Daniel Shapiro, the US ambassador to Israel during the Obama administration, was not invited to Monday’s opening of the US embassy in Jerusalem.
Shapiro, who served as president Barack Obama’s ambassador in Tel Aviv from 2011 to January 2017, said he would have been pleased to attend the ceremony and that he firmly supports the embassy move, but did not receive an invitation.
“I’m celebrating” the embassy move, he said in an Army Radio interview on Monday morning. “I’m in favor… I would have participated.”
Shapiro, who has, since ending his ambassadorship, stayed in Israel as a distinguished visiting fellow at the Tel Aviv University Institute for National Security Studies, noted that he was invited to attend — and did attend — Sunday evening’s Israeli Foreign Ministry event ahead of the embassy inauguration.
He said he has “very good relations” with his successor, David Friedman. “I saw him yesterday at the festive ceremony at the Foreign Ministry,” said Shapiro. “I congratulated him.”
Sounding unfazed by the apparent snub, Shapiro said he had “lots of media work to do.”
Shapiro called the embassy move “historic… a decision that all Israel’s citizens awaited for many years, for 70 years.”
He anticipated that other countries would also move their embassies to Jerusalem in the wake of the US decision. He quoted US President Donald Trump as saying the move was a simple “recognition of a fact that Jerusalem is the capital of Israel.”
Asked why the move had not been ordered before, including during his time as ambassador, Shapiro said that, in the past, “there were efforts to advance negotiations… and the decision was not to relocate [the embassy] if it would make negotiations harder. Today there are no negotiations… There is a complete lack of trust between the leaders” of Israel and the Palestinians and “no possibility of negotiations now or in the near future.”
Therefore, said Shapiro, “the situation is different — you can’t impact negotiations that are not taking place.”
Unfortunately, as things stand, he said, the Trump administration, while seeking “the ultimate deal,” doesn’t even have “the capacity to sit with the Palestinians” in order to present its proposals.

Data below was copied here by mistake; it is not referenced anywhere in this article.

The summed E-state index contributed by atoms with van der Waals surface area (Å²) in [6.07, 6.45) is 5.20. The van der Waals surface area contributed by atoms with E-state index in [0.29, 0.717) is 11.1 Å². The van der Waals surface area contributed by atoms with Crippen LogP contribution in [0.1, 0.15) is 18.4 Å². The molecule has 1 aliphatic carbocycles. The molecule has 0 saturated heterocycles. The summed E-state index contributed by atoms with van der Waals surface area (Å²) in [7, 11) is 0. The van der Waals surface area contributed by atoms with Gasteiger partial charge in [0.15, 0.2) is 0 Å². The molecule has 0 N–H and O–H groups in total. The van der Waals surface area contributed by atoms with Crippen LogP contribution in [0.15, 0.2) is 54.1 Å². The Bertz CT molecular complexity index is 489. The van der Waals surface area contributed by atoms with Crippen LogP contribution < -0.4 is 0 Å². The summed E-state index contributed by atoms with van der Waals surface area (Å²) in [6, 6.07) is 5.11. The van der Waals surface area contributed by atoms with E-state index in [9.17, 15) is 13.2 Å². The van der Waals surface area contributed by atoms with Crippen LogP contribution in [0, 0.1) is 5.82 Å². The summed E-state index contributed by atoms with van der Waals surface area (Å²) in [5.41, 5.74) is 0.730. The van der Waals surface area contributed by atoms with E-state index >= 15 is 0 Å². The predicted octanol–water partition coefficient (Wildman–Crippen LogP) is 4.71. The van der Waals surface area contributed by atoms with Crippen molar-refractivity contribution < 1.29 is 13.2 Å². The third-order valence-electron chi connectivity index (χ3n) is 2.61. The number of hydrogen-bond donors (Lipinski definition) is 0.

The fact is, however, he added, that “if the Palestinians want to attain their wish — a sovereign, independent state — they will certainly have to accept that Jerusalem is the capital of Israel; it’s a fact they need to recognize.”
At the same time, Shapiro would have liked the “correct decision” to move the embassy to have been presented in the context of the strategic goal of two states for two peoples — “in other words, that ultimately the capital of Palestine will also be in the Arab neighborhoods of Jerusalem.”
He said he had heard there might be some Democratic representatives at the embassy ceremony, but was not sure who had been invited. There was a concern among some Democrats, he said, that the two-state solution was not being advanced. Nonetheless, he stressed, the embassy move was a step that is “appropriate to come and celebrate.”
Shapiro wrote on Saturday that the move to transfer the US embassy from Tel Aviv to Jerusalem could help end the Israeli-Palestinian conflict.
In an essay published on CNN.com, Shapiro said that amid the concerns about the decision “and its impact on prospects for peace,” he would be taking the “contrarian view” that the controversial transfer of the US embassy to Jerusalem “can actually help advance an end to the conflict.”